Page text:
• 51. 4.2.2 CIELAB 50 1976 CIE L*a*b* color space • CIE 1976 lightness, L* • A non-linear function to provide a measure that correlates with lightness more uniformly • Similar lightness distribution to the Munsell Value scale L* = 116 ⋅ 3 Y ⁄ Y n – 16 • Tangential near origin • Two color opponent channels a*, b* a* = 500 ⋅ { 3 X ⁄ X n – 3 Y ⁄ Y n } b* = 200 ⋅ { 3 Y ⁄ Y n – 3 Z ⁄ Z n } • Xn, Yn, Zn: reference white • D50: 96.422, 100, 82.521; D65: 95.047, 100, 108.883 • von Kries type adaptation G.B. Beretta Alexandria, 6 June 2008 SC076 — Understanding Color
  • 52. 4.2.3 Color difference formulæ 51 • The CIE has defined two uniform color spaces, 1976 CIE L*u*v* and 1976 CIE L*a*b* in which the difference of two color stimuli can be measured • u* and v* (but not a* and b*) are coordinates on a uniform chromaticity diagram. The third dimension is the psychometric lightness 2 2 C* ab = a* + b* h ab = atan ( b* ⁄ a* ) ΔC* ab 2 ΔH* ab 2 ⎛ ----------------⎞ 2 + ⎛ ---------------- ⎞ + ⎛ -----------------⎞ ΔL* ΔE* 94 = - ⎝k ⋅ S ⎠ ⎝k ⋅ S ⎠ ⎝k ⋅ S ⎠ L L C C H H SL = 1 S C = 1 + 0.045 ⋅ C* ab S H = 1 + 0.015 ⋅ C* ab kL = kC = kH = 1 G.B. Beretta Alexandria, 6 June 2008 SC076 — Understanding Color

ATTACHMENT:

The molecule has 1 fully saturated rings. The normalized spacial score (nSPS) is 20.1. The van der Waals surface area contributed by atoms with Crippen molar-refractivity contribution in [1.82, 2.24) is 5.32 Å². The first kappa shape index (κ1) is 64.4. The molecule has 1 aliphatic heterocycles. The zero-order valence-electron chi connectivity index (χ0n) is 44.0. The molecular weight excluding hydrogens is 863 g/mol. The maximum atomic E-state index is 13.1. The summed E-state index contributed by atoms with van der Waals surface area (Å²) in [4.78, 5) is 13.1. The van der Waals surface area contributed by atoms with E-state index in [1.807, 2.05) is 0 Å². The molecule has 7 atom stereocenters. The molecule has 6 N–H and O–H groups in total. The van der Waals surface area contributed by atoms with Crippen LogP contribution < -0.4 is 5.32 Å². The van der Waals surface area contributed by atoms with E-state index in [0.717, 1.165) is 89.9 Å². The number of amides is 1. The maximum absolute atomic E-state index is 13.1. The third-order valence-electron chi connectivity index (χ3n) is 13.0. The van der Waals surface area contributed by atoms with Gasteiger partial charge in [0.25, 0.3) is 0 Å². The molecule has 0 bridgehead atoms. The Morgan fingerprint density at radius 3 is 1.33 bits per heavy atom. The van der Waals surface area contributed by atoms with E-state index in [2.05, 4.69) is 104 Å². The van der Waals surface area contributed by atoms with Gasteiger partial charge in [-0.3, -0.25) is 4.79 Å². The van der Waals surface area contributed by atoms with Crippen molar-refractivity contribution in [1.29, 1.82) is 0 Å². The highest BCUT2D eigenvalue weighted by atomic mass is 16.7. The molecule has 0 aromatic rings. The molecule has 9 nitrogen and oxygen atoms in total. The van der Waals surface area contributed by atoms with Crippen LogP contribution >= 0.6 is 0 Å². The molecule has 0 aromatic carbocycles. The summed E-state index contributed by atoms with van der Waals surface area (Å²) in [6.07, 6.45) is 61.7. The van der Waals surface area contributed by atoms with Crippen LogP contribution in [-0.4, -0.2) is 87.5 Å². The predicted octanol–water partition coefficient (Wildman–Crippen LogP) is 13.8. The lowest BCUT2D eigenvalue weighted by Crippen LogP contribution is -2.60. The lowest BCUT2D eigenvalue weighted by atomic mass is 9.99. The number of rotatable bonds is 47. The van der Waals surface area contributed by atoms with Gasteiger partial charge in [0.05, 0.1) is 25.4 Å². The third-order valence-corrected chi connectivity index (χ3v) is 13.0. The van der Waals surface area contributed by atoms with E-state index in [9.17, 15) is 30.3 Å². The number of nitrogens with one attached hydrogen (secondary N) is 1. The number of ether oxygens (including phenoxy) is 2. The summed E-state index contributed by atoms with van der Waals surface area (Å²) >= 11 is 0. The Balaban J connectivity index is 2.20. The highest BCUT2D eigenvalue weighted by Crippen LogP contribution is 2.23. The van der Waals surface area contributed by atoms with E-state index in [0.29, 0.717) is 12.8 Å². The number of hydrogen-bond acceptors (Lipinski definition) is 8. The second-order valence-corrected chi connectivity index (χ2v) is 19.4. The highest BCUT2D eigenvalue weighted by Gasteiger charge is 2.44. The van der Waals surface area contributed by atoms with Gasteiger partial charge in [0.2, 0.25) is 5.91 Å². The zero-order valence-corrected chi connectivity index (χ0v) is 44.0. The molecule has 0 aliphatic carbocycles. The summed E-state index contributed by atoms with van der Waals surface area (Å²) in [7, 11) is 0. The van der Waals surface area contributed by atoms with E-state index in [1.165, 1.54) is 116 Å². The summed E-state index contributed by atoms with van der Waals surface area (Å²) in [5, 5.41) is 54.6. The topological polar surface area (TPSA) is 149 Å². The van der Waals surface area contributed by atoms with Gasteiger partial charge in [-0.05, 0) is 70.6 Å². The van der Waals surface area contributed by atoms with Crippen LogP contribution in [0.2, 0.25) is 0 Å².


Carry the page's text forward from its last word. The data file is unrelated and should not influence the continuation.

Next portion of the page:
• 53. 4.3 Color spaces 52 color model operators • device dependent spaces • counts received from or sent to a device • typically RGB counts or CMYK percentages • device independent spaces • human visual system related • counts for an idealized device • colorimetric spaces • analytically derived from the CIE colorimetry system • uniform spaces • Euclidean, with a distance metric • visually scaled spaces • spaces defined by an atlas G.B. Beretta Alexandria, 6 June 2008 SC076 — Understanding Color